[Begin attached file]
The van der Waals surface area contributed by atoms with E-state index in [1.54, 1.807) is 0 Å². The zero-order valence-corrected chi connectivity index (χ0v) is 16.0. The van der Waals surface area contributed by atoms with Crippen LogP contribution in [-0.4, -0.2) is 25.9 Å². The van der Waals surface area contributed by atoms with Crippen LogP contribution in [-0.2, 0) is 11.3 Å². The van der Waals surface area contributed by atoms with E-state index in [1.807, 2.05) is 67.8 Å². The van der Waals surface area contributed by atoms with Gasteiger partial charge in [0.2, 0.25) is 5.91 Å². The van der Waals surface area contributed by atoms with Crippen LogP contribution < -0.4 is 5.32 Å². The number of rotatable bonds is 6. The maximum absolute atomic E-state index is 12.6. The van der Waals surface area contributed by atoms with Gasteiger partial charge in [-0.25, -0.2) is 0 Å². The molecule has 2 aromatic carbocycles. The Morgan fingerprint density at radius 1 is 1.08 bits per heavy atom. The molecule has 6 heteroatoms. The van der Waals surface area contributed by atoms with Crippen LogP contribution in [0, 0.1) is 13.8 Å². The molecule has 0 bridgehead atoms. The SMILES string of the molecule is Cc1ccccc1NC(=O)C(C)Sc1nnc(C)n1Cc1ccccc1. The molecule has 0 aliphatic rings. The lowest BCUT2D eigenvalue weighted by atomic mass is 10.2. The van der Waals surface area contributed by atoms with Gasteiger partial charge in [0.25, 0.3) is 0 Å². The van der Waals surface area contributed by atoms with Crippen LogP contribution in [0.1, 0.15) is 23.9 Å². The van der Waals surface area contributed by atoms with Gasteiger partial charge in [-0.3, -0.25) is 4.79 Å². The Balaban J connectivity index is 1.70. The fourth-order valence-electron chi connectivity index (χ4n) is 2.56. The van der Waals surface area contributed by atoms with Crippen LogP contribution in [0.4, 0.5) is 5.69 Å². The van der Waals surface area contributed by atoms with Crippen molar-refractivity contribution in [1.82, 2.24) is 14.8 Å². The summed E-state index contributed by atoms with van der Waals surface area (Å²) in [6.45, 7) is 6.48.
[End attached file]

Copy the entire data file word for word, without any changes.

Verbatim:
The van der Waals surface area contributed by atoms with E-state index in [1.54, 1.807) is 0 Å². The zero-order valence-corrected chi connectivity index (χ0v) is 16.0. The van der Waals surface area contributed by atoms with Crippen LogP contribution in [-0.4, -0.2) is 25.9 Å². The van der Waals surface area contributed by atoms with Crippen LogP contribution in [-0.2, 0) is 11.3 Å². The van der Waals surface area contributed by atoms with E-state index in [1.807, 2.05) is 67.8 Å². The van der Waals surface area contributed by atoms with Gasteiger partial charge in [0.2, 0.25) is 5.91 Å². The van der Waals surface area contributed by atoms with Crippen LogP contribution < -0.4 is 5.32 Å². The number of rotatable bonds is 6. The maximum absolute atomic E-state index is 12.6. The van der Waals surface area contributed by atoms with Gasteiger partial charge in [-0.25, -0.2) is 0 Å². The molecule has 2 aromatic carbocycles. The Morgan fingerprint density at radius 1 is 1.08 bits per heavy atom. The molecule has 6 heteroatoms. The van der Waals surface area contributed by atoms with Crippen LogP contribution in [0, 0.1) is 13.8 Å². The molecule has 0 bridgehead atoms. The SMILES string of the molecule is Cc1ccccc1NC(=O)C(C)Sc1nnc(C)n1Cc1ccccc1. The molecule has 0 aliphatic rings. The lowest BCUT2D eigenvalue weighted by atomic mass is 10.2. The van der Waals surface area contributed by atoms with Gasteiger partial charge in [0.25, 0.3) is 0 Å². The van der Waals surface area contributed by atoms with Crippen LogP contribution in [0.1, 0.15) is 23.9 Å². The van der Waals surface area contributed by atoms with Gasteiger partial charge in [-0.3, -0.25) is 4.79 Å². The Balaban J connectivity index is 1.70. The fourth-order valence-electron chi connectivity index (χ4n) is 2.56. The van der Waals surface area contributed by atoms with Crippen LogP contribution in [0.4, 0.5) is 5.69 Å². The van der Waals surface area contributed by atoms with Crippen molar-refractivity contribution in [1.82, 2.24) is 14.8 Å². The summed E-state index contributed by atoms with van der Waals surface area (Å²) in [6.45, 7) is 6.48.